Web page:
In the first part of this post , we discussed some rather serious translation errors. In part two, the consequences become more serious. How? Let’s find out.
A Nuanced Mistranslation Dropped a Nuclear Bomb on Japan
Translation between diplomats is a high-level job, and never more important than during war.
Japan was in a bad place in 1945; World War II had incinerated the country, and it was logistically unable to continue fighting. Allied Forces thereby put forward the Potsdam Declaration to both the government and country, which demanded Japan accept its terms of surrender or face “prompt and utter destruction.”
Premier Kantarō Suzuki needed to respond, but the Japanese press wanted his response quickly. As reported in the Japanese press, Suzuki said: “The government of Japan does not consider [the proposal as] having any crucial value. We simply mokusatsu suru. The only alternative for us is to be determined to continue our fight to the end.”
The key here is “mokusatsu.”
The word can mean “no comment,” in the sense that the government still needed time to formulate a response. This was the nuance that the translation of the text missed, because the other meaning of the word was “to ignore in contempt.”
The Allies took this bad translation, and the United States consequently dropped two nuclear bombs on Japan, killing hundreds of thousands.
02. The USSR Accidentally Threatens the USA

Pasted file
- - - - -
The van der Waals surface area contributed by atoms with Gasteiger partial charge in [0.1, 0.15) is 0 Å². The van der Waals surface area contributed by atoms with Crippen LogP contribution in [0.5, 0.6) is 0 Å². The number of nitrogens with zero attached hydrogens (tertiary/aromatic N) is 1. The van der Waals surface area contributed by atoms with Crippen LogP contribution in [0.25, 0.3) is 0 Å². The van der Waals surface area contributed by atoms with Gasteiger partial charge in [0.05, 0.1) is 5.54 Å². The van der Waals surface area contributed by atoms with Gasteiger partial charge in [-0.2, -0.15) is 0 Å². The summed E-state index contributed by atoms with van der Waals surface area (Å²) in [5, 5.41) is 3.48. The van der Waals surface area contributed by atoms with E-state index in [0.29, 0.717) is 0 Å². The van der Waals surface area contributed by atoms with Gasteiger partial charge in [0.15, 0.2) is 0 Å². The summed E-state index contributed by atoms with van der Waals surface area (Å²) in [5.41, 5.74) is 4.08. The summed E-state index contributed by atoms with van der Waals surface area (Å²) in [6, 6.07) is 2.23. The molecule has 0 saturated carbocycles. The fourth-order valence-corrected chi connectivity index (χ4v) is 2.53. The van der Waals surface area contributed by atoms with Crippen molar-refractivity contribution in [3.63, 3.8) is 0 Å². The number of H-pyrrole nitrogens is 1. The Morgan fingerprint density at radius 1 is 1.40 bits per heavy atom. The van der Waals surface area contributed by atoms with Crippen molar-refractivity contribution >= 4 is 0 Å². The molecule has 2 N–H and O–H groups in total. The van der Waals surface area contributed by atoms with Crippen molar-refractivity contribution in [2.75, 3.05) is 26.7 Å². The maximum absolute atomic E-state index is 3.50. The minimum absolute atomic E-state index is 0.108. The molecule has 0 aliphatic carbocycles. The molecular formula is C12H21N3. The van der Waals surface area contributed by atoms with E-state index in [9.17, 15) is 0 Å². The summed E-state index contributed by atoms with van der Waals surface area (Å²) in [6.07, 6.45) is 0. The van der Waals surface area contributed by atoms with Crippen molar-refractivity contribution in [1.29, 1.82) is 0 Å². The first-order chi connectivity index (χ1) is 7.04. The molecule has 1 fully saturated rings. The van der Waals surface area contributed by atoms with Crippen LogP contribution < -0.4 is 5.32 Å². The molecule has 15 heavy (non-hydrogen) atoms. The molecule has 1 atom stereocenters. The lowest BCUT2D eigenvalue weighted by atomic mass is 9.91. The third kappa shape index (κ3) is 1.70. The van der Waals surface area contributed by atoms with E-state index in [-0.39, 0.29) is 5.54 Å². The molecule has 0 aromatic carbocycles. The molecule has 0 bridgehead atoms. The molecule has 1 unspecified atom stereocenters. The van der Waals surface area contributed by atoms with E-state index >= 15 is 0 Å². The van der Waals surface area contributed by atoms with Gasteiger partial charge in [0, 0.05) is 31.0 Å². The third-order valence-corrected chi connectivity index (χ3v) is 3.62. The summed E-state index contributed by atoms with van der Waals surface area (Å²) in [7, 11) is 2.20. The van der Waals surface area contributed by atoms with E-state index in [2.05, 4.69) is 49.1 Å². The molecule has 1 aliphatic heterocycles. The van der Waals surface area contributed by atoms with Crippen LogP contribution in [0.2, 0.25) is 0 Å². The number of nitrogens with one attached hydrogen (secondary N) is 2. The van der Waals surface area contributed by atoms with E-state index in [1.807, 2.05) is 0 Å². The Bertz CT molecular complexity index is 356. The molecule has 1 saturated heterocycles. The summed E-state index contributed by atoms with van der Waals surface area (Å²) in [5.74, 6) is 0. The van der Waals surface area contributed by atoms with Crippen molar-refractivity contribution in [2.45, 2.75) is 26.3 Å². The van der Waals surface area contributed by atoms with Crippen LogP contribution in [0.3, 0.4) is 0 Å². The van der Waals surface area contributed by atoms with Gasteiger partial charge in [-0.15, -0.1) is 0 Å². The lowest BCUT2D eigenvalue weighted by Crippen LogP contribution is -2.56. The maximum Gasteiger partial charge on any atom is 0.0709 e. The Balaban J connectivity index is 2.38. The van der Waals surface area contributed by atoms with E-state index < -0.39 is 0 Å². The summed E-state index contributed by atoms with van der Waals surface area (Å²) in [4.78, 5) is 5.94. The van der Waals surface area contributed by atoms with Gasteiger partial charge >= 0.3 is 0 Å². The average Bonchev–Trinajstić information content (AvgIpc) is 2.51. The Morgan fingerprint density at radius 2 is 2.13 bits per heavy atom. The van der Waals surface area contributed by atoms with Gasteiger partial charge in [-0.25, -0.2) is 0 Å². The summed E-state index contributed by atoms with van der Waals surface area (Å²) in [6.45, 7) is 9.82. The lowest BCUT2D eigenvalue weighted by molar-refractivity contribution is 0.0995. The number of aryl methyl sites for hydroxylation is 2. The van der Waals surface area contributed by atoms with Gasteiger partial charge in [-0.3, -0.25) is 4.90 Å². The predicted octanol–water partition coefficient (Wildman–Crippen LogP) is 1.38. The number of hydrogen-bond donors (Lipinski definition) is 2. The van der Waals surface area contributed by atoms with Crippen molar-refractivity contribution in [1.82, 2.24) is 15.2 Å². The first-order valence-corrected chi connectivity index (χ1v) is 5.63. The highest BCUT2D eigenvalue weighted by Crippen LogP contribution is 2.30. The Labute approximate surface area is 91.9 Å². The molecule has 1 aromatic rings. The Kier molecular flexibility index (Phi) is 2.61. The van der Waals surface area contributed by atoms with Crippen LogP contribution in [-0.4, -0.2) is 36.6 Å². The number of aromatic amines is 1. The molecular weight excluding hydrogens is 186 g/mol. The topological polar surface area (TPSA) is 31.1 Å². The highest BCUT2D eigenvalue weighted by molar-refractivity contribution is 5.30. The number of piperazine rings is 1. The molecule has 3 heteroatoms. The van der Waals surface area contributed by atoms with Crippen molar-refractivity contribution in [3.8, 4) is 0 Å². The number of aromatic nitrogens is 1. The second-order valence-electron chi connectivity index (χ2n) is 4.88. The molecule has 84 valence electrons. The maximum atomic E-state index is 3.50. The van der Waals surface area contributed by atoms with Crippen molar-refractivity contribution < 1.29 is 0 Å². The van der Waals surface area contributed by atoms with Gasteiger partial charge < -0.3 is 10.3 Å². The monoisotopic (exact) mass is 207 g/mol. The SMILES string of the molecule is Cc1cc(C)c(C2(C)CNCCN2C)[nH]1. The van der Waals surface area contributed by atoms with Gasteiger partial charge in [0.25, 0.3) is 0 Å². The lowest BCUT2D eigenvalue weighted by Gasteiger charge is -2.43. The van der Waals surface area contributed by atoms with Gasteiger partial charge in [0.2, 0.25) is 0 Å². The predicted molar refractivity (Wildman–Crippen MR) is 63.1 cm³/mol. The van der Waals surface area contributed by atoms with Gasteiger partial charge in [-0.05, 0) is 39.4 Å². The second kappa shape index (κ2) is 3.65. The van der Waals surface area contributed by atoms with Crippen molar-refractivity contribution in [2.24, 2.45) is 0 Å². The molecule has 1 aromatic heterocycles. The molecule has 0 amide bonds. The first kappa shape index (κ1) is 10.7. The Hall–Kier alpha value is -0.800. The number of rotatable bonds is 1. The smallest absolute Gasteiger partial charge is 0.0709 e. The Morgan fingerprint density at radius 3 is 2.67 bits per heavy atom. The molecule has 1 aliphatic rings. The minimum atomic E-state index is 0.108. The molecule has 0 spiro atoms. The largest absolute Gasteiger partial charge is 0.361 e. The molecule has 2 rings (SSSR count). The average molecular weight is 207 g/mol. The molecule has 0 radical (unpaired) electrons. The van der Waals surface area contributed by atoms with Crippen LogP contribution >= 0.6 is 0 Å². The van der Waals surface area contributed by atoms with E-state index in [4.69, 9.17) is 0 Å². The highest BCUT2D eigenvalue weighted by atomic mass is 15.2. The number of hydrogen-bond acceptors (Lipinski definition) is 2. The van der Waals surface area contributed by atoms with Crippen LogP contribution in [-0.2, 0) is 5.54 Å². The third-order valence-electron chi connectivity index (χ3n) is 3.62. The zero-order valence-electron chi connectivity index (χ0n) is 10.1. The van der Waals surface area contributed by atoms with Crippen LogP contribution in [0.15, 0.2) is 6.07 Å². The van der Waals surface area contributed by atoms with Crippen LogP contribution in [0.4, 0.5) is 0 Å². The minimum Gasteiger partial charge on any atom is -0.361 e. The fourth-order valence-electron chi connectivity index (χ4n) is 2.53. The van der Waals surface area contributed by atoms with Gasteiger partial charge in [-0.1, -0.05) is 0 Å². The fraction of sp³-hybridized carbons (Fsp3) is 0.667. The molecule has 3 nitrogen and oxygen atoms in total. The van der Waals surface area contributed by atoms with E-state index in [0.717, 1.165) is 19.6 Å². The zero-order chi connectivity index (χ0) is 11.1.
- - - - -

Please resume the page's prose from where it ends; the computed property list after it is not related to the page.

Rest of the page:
World War II brought nuclear bombs into the world, and the Cold War almost used them. The USSR—Soviet Russia—and the United States both fought for influence. They also both possessed apocalyptic nuclear power. What kept the world safe was the knowledge that if one side used a bomb, the other would use a bomb, too.
In 1956, Soviet First Secretary Nikita Khrushchev gave a boastful speech at the Polish embassy in Moscow, stating “My vas pokhoronim!” to diplomats. His translator, Viktor Sukhodrev, translated this as, “We will bury you.”
This caused a diplomatic kerfuffle, as some interpreted the statement to mean the USSR would nuke the US; twelve NATO country envoys even left the room. Luckily, cooler heads prevailed and it emerged that Khrushchev had intended to say that the USSR would outlast other countries—i.e., to bury them by being at their funerals.
01. A Berry Goes on a Very Big Adventure
Some mistakes defy reality.
Consider one Arabic translation of a particular classic of American literature. Reading the book for the first time, you might perhaps be forgiven for thinking that a berry, after arriving to Missouri from Finland, goes on wild adventures; this berry even commands a raft. You may be surprised to find this berry come face-to-face with important issues of the day, like slavery; it even frees a slave. Why, you may be surprised to know that the creator of this berry is none other than the author of The Adventures of Tom Sawyer, Mark Twain!
Astute bibliophiles will have guessed the novel referenced. At some point in time, The Adventures of Huckleberry Finn was translated quite literally as (مغامرات التوت الفنلندي): The Adventures of the Finnish Berry. Extraordinarily, this particular printing precedes Google Translate . The mistake would even make its way into the Arabic subtitles of the Family Guy episode “Fast Times at Buddy Cianci High.”
And there we are—six examples of erroneous translation with far-reaching consequences! If you’d like your own translation (but error-free), get in touch with Gibran today